Pulmonology Procedures |

Safety and Effectiveness of Microdebrider Bronchoscopy for the Management of Central Airway Obstruction FREE TO VIEW

Juan Iribarren*, MD; Carlos Jimenez, MD; Donald Lazarus, MD; Georgie Eapen, MD; Rodolfo Morice, MD; David Ost, MD; Charlie Lan, MD; Roberto Casal, MD
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Baylor College of Medicine, Houston, TX

Chest. 2012;142(4_MeetingAbstracts):861A. doi:10.1378/chest.1390570
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SESSION TYPE: Therapeutic Bronchoscopy

PRESENTED ON: Sunday, October 21, 2012 at 01:15 PM - 02:45 PM

PURPOSE: To investigate the safety and effectiveness of microdebrider (MD) bronchoscopy in the management of central airway obstruction (CAO).

METHODS: After IRB approval, we reviewed cases of therapeutic bronchoscopies for CAO from two institutions (M.D. Anderson Cancer Center and Michael E. Debakey VA Medical Center, Houston) from August 2008 through February 2012, identifying those performed with MD. Demographic and clinical data were abstracted and analyzed.

RESULTS: We identified 46 cases. The median age was 64 years (range, 41 to 75), and 34 (74%) patients were male. CAO was secondary to both malignant (n=32, 70%) and benign (n=14, 30%) disease. Malignancies included: NSCLC (n=20), SCLC (n=2), carcinoid (n=1); melanoma (n=3), breast cancer (n=2), thyroid cancer (n=2), esophageal carcinoma (n=1), and tracheal carcinoma (n=1). Benign disease included: papillomas (n=8), granulation tissue (n=3), tracheal amyloid (n=1), tracheal schwannoma (n=1), and tracheal hamartoma (n=1). Obstruction was purely endoluminal in 29 cases (63%), and mixed in 17 cases (37%). The degree of obstruction was severe (>70%) in 24 cases (52%), moderate (>30 to 70%) in 16 cases (34%), and mild (<30%) in 6 cases (14%). Lesions were located in trachea (n=23), main stem bronchi (n=21), and bronchus intermedius (n=4), with some patients having more than one lesion. Lesions were involving the membranous posterior wall was in 28 cases (58%). After MD bronchoscopy, the residual obstruction was: none (n=31 cases; 68%), mild (n=14 cases; 30%), and moderate (n=1; 2%). Only two patients (4%) had complications: 1 pneumomediastinum which resolved spontaneously, and one patient’s self expandable stent was caught by the blades of the MD, requiring stent removal.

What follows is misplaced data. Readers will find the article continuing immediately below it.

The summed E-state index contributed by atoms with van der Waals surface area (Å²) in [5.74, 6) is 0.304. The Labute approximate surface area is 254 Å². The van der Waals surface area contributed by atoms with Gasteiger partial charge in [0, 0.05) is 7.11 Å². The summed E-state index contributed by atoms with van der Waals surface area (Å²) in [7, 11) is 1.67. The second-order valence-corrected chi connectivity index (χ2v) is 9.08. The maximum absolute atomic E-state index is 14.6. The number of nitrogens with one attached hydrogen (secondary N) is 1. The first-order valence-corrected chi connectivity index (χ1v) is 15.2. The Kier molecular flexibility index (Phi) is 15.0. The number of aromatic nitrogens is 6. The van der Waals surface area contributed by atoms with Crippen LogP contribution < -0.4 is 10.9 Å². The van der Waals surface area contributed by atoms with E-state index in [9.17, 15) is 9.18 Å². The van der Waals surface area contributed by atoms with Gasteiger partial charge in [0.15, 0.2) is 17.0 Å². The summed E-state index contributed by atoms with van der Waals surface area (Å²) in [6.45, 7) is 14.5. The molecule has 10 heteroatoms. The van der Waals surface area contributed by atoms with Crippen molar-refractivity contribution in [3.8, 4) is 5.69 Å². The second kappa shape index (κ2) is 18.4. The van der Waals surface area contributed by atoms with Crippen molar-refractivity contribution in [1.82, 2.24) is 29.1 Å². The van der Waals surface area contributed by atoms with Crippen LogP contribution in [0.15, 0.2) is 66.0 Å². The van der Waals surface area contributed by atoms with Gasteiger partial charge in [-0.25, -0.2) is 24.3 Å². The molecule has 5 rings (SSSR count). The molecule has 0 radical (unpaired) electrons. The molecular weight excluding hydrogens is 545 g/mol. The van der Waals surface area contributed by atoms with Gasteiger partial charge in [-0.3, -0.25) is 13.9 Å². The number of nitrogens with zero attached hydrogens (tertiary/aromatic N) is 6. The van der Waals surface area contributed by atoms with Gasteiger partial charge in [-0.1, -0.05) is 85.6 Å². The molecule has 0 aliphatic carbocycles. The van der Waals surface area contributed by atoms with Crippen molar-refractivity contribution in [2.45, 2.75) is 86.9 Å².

CONCLUSIONS: MD bronchoscopy is a safe and effective tool to manage CAO.

CLINICAL IMPLICATIONS: Although a common tool for head and neck specialists, the use of MD in bronchoscopy is relatively new and data is truly scant. To the best of our knowledge, this is the largest study, proving the MD to be safe and effective for both malignant and benign CAO.

DISCLOSURE: The following authors have nothing to disclose: Juan Iribarren, Carlos Jimenez, Donald Lazarus, Georgie Eapen, Rodolfo Morice, David Ost, Charlie Lan, Roberto Casal

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Baylor College of Medicine, Houston, TX




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